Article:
In general the level of light barrier for snacks is about 1% transmission (an optical density [OD] of 2.0) or perhaps slightly higher1 depending on additional moisture and oxygen barrier requirements. In comparison, a bright reflective, or decorative, layer would generally be formed at about 2.5% light transmission or an optical density of 1.6. Optical density (OD) is defined as in equation 1 and is used as an indirect measure of the aluminum layer thickness2 Figure 1 plots the relationship between optical density and aluminum layer thickness for a polyester film3. Similar, but different curves will exist for other substrates and Figure 1 should not be considered a universal relationship for the substrate surface energy and evaporation process conditions will determine the relative optical density for a given evaporation rate for the aluminum. From figure 1, for the polyester film, an OD of 2.0 the aluminum layer is approximately 150 angstroms thick.


OD = Log10(1/T) ……………. Equation 1


where: T is the transmittance defined as P/P0
is the unabsorbed energy remaining in the light beam passing through the sample, and P0 is the energy of the incident light beam




Figure 1: Plot of Optical Density verses Aluminum layer thickness for metallized Polyester film, Data of Scharr Industries figure 2.3a of reference 2


While the permeation barrier properties of a given metallized film will generally be a function of optical density, Figure 2, the barrier properties are a stronger function of the surface on which the metal is deposited4. This is especially true for oxygen barrier but also holds for moisture barrier as well and is displayed in Figure 3. In the early days of metallization of polypropylene films it was widely expected that the barrier properties of metallized PET and metallized OPP would be the same due to the deposited metal layer. However, this was found not to be the case as shown in Figure 3. Ignoring the SiO2 barrier samples, there are two main branches for the barrier properties which display the relationship of oxygen barrier on metallizing surface. The upper branch consists of 70MET/60MAC, Al/APET/OPP, Al/amPA/OPP & Met PET. The first three films are coextruded biaxially oriented polypropylene (OPP) films where the surface polymer metallized are 3.5% ethylene propylene copolymer, amorphous polyester and amorphous polyamide respectively and the last is metallized polyethylene terephthalate. What these four samples show that while the moisture barrier remains about the same the oxygen barrier changes over many orders of magnitude and the more polar the surface layer the better the oxygen barrier. This allowed metallized OPP to replace metallized PET in many applications where the moisture barrier was more important than the oxygen barrier because the product failure was to go stale before rancid. If the product is stale first then there is no real value to the oxygen barrier and the less expensive OPP is a better choice than metallized PET.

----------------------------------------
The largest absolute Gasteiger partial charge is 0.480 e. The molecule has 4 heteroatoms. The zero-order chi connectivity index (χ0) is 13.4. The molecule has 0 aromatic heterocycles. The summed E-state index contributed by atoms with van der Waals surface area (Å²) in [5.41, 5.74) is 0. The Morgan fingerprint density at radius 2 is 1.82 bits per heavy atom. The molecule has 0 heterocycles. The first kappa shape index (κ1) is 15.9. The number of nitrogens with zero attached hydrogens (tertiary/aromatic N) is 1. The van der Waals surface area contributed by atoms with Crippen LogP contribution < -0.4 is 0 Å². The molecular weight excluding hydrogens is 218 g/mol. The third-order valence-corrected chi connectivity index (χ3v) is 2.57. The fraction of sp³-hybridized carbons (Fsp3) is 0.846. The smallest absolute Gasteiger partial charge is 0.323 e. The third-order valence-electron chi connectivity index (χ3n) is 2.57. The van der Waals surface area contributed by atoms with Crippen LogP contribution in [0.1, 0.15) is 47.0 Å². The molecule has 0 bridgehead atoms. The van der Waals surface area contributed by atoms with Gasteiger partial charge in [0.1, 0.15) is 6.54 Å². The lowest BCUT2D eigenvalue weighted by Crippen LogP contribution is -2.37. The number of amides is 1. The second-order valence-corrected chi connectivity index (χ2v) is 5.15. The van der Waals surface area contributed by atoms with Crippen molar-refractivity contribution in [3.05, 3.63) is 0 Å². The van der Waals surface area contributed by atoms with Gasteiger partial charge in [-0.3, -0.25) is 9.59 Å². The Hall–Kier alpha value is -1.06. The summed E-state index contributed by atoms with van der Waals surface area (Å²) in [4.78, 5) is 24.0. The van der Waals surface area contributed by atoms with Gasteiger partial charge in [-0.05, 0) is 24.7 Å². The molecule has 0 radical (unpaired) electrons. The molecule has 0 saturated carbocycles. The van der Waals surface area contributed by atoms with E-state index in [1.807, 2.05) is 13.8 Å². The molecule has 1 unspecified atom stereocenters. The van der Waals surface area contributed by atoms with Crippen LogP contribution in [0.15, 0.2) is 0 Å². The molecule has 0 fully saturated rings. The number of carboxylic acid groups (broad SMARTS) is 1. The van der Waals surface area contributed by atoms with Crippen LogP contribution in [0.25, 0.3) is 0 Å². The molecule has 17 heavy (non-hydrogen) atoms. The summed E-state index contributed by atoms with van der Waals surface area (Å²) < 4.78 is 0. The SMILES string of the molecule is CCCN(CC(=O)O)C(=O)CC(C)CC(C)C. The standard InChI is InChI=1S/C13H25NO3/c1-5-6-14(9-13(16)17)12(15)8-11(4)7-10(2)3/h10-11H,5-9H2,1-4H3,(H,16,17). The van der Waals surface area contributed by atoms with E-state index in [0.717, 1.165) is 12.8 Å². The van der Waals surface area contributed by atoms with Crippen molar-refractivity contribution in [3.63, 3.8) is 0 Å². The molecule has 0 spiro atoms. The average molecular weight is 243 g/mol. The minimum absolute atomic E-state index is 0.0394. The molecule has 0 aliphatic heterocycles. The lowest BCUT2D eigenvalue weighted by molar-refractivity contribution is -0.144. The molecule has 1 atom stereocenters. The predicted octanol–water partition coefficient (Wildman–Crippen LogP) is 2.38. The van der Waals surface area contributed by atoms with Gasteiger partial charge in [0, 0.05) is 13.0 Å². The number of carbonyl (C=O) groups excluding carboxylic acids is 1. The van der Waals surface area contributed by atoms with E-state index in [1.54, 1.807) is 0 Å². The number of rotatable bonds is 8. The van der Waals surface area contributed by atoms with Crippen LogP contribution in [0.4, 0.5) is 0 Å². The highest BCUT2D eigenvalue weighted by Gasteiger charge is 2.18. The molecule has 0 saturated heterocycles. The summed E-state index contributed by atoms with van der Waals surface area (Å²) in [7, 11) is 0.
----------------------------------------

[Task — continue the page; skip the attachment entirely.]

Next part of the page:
Figure 2. Moisture and Oxygen barriers for 48 gauge metallized polyester film as a function of optical density. Data courtesy Camvac International as figure 3.2 of reference 2 (WTR unit is g/m2 24 hrs)